One of our favorite test LPs is Cat Stevens Tea for the Tillerman and the Prime perfectly captures his somewhat gravelly voice. The first cut, “Where Do the Children Play,” has a variety of sounds and rhythm changes that are a noteworthy test for a high-end turntable. In the first 5 seconds, you can tell the Prime is special. we’ve never heard bass notes reach down so low while maintaining such a realistic tonal quality. This same track has some very close mic’d guitar lines throughout the song. There are actually two guitars playing which on some rigs is hard to distinguish. Not so on the Prime! They each stand out alone even when things really build up towards the end of the track.

The 3D arm really lets your phono cartridge do its job, too. Once everything was set up we were not able to detect a shred of cartridge mistracking. In terms of dynamics, the percussion sounds explode to life with the Prime. After critically listening to a few more tracks, we ended up turning off the lights and putting on an old favorite, the first Chicago Album, CTA. We were instantly immersed in the music. The 3D representation afforded by the Prime is almost spooky.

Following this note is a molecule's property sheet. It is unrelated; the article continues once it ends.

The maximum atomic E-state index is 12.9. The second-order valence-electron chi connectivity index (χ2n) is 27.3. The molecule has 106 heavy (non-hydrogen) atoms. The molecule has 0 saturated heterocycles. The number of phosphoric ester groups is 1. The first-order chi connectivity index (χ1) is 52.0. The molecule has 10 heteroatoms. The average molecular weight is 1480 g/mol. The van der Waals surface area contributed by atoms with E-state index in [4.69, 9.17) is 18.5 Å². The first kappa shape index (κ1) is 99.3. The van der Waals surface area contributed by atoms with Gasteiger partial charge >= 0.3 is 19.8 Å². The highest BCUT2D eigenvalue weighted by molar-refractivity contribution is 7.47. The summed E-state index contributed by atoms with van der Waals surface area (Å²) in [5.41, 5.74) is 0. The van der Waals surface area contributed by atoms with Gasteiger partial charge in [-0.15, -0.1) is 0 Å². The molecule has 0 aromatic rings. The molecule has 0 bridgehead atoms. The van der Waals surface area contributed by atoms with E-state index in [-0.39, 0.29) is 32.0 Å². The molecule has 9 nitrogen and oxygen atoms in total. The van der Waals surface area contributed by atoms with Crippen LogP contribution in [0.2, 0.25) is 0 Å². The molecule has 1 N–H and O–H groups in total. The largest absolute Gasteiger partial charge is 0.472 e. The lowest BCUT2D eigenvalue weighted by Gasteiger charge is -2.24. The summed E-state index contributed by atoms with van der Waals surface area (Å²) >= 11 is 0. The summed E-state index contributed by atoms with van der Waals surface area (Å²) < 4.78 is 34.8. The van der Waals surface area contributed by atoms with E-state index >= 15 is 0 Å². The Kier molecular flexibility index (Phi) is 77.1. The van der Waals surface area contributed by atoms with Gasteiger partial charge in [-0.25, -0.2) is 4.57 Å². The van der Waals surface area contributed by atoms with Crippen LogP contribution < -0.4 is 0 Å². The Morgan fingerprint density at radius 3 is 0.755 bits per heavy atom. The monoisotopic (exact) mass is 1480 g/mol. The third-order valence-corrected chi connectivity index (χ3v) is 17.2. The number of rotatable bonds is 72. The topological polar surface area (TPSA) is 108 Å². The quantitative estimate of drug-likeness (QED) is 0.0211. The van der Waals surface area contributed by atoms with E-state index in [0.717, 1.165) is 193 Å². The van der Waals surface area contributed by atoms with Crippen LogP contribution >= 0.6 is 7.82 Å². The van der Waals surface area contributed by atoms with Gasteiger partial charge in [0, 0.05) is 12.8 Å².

As we played more records, we found the presentation of the music on almost every recording was extending wider left to right than our speakers. We believe part of this is the outstanding audio quality of the Zephyr MIMC, but if the table and tonearm are not going a great job, you would never get that type of soundstage. The Zephyr is certainly a great match for this outstanding turntable. The combination produced deep rich bass, with a high-end extension that was never harsh — always smooth and liquid.

Overall Recommendation

Listening to vinyl is a hobby full of fun and experimentation. If you want to dive deeper into this fun arena or are looking for a great table to jump in with, we think the VPI Prime is an amazing choice. To set it up right, you’ll probably be in the $5,500+ price range by the time you get an appropriate cartridge and set of phono cables, but we don’t know of another table offering more for the money. If you enjoy tinkering, you will absolutely love the adjustable vertical tracking angle.


3D Printed Tonearm

This unique one-piece design finally solves the dilemma of creating a tonearm using the same material throughout. The material used in the 3D printing process is super anti-resonant, with the 3D printing solving the one piece headshell with no joint issue that plagues other arm designs.

20lb. Machined Platter

This well-damped aluminum platter is the ultimate for consistent speed. Made to a tolerance of .001″ over its 39″ circumference, once it gets started moving, it will not waver at all in its speed.

Heavy-Duty AC Motor

At five pounds with a pulley machined to 10,000 of an inch tolerances, this heavy duty AC motor couples perfectly to the heavy platter for unsurpassed pitch